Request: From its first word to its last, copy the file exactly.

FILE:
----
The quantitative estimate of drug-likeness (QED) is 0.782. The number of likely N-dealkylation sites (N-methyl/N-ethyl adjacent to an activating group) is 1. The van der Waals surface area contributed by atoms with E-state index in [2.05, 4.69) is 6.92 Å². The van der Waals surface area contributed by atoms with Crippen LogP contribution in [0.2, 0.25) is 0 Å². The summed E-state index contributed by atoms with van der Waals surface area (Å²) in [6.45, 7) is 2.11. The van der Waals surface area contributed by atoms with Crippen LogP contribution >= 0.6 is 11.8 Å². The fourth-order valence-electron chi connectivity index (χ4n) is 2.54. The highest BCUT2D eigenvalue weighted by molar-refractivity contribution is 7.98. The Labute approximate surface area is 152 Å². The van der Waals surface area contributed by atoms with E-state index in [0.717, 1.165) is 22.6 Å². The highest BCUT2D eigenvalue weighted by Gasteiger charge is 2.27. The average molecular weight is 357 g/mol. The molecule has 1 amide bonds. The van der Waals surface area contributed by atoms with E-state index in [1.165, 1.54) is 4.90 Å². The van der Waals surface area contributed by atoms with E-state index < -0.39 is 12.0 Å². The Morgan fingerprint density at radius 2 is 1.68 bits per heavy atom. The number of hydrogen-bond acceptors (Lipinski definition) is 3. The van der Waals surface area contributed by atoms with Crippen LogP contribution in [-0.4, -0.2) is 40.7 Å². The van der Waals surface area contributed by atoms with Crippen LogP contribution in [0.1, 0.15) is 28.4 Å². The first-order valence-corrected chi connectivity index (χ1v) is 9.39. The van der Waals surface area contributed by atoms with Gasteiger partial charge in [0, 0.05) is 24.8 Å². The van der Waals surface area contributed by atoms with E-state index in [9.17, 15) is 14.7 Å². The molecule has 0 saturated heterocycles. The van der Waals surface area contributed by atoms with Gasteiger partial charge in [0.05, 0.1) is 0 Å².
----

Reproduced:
The quantitative estimate of drug-likeness (QED) is 0.782. The number of likely N-dealkylation sites (N-methyl/N-ethyl adjacent to an activating group) is 1. The van der Waals surface area contributed by atoms with E-state index in [2.05, 4.69) is 6.92 Å². The van der Waals surface area contributed by atoms with Crippen LogP contribution in [0.2, 0.25) is 0 Å². The summed E-state index contributed by atoms with van der Waals surface area (Å²) in [6.45, 7) is 2.11. The van der Waals surface area contributed by atoms with Crippen LogP contribution >= 0.6 is 11.8 Å². The fourth-order valence-electron chi connectivity index (χ4n) is 2.54. The highest BCUT2D eigenvalue weighted by molar-refractivity contribution is 7.98. The Labute approximate surface area is 152 Å². The van der Waals surface area contributed by atoms with E-state index in [0.717, 1.165) is 22.6 Å². The highest BCUT2D eigenvalue weighted by Gasteiger charge is 2.27. The average molecular weight is 357 g/mol. The molecule has 1 amide bonds. The van der Waals surface area contributed by atoms with E-state index in [1.165, 1.54) is 4.90 Å². The van der Waals surface area contributed by atoms with E-state index < -0.39 is 12.0 Å². The Morgan fingerprint density at radius 2 is 1.68 bits per heavy atom. The number of hydrogen-bond acceptors (Lipinski definition) is 3. The van der Waals surface area contributed by atoms with Crippen LogP contribution in [-0.4, -0.2) is 40.7 Å². The van der Waals surface area contributed by atoms with Crippen LogP contribution in [0.1, 0.15) is 28.4 Å². The first-order valence-corrected chi connectivity index (χ1v) is 9.39. The van der Waals surface area contributed by atoms with Gasteiger partial charge in [0, 0.05) is 24.8 Å². The van der Waals surface area contributed by atoms with E-state index in [9.17, 15) is 14.7 Å². The molecule has 0 saturated heterocycles. The van der Waals surface area contributed by atoms with Gasteiger partial charge in [0.05, 0.1) is 0 Å².